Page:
Trump finally levels with America about desperate reality of pandemic
President Donald Trump finally leveled with America about the desperate reality of the coronavirus pandemic, warning of cruel weeks to come in one of the most chilling White House moments in modern history.
Even with blanket nationwide adoption of stringent mitigation efforts, between 100,000 and 240,000 Americans could face death in the coming weeks in a cascading nationwide ordeal, according to modeling explained by senior members of the President’s emergency task force Tuesday.
It is in the nature of the presidency, that the commander-in-chief sometimes has to deliver grave news to the nation.
George W. Bush had to narrate the horror of the 9/11 attacks in 2001. Ronald Reagan movingly eulogized shuttle astronauts after a 1986 disaster. And John Kennedy kept his nerve to address the nation during a showdown with the Soviet Union over Cuba that threatened to erupt in nuclear war.
But no president for many decades has had to level with his country over such a sudden impending loss of American life in a medical emergency as Trump is now being forced to do — after apparently coming to terms about the extent of the crisis himself.
It was not the first time that administration experts modeled the staggering possible death toll. But the combination of the President’s unusually serious demeanor and the ominous curve charts of his top public health officials struck a note of alarm missing from Trump’s previous knockabout briefings.
The stark spectacle of a president, especially one who spent weeks dismissing the virus, warning of the imminent demise of so many Americans encapsulated the scale of the crisis.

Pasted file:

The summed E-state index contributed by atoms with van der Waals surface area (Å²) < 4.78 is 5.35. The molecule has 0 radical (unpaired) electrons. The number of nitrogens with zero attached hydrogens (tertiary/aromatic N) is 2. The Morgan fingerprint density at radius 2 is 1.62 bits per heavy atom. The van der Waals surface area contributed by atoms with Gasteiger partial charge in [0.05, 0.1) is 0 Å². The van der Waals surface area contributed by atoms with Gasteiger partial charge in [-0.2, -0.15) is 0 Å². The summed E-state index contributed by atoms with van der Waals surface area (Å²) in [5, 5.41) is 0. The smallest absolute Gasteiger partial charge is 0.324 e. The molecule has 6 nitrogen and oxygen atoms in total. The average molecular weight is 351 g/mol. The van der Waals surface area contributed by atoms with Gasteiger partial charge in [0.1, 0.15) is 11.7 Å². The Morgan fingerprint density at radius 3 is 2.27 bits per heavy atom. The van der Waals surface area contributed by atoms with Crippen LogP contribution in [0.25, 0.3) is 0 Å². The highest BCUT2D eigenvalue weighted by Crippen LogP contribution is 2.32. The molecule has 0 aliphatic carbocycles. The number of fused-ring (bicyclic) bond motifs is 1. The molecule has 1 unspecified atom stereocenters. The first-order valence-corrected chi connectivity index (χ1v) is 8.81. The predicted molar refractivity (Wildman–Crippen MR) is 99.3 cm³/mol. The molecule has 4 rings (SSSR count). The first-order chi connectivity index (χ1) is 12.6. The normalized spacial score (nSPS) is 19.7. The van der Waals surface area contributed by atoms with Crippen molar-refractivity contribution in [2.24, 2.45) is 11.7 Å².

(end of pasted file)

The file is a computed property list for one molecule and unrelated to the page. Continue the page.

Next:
“I want every American to be prepared for the hard days that lie ahead. We’re going to go through a very tough two weeks,” the President said in the White House briefing room.
Trump’s briefing mostly lacked the elements of self-congratulation and false hope that have characterized his heavily criticized leadership in the crisis.
To begin with, during his marathon two-hour briefing, he mostly ceded the stage to his credible lieutenants Dr. Anthony Fauci and Dr. Deborah Birx, who convinced him of the seriousness of the situation over the weekend.
There have been many false dawns when Trump has failed to match the gravity of a moment during his tenure. Past behavior suggests he may struggle to maintain his unifying tone at a moment of unique national peril.
And the harrowing potential scale of the looming tragedy already have some, like House Speaker Nancy Pelosi, saying lives might have been saved had Trump not spent weeks denying the severity of the approaching pandemic and adopted more aggressive actions to prepare.
A multi-front battle intensifies
Trump’s appearance came on a day of grave developments that underscored the multi-front nature of the fight against Covid-19. Field hospitals sprang up in New York’s Central Park to alleviate overcrowding in the city’s hospitals. State governors pleaded with the federal government for more ventilators, and doctors prepared to make grim decisions about who will live and die amid a shortage of the machines.
Fauci and Birx arrived armed with slides showing the rocketing rise of Covid-19 cases in New York and New Jersey in recent weeks, and more shallow curves for other states.
Their most hopeful moments involved referring to Italy’s belated turn to a downward curve in infections after weeks of agony, reflecting the wrenching substance of their message.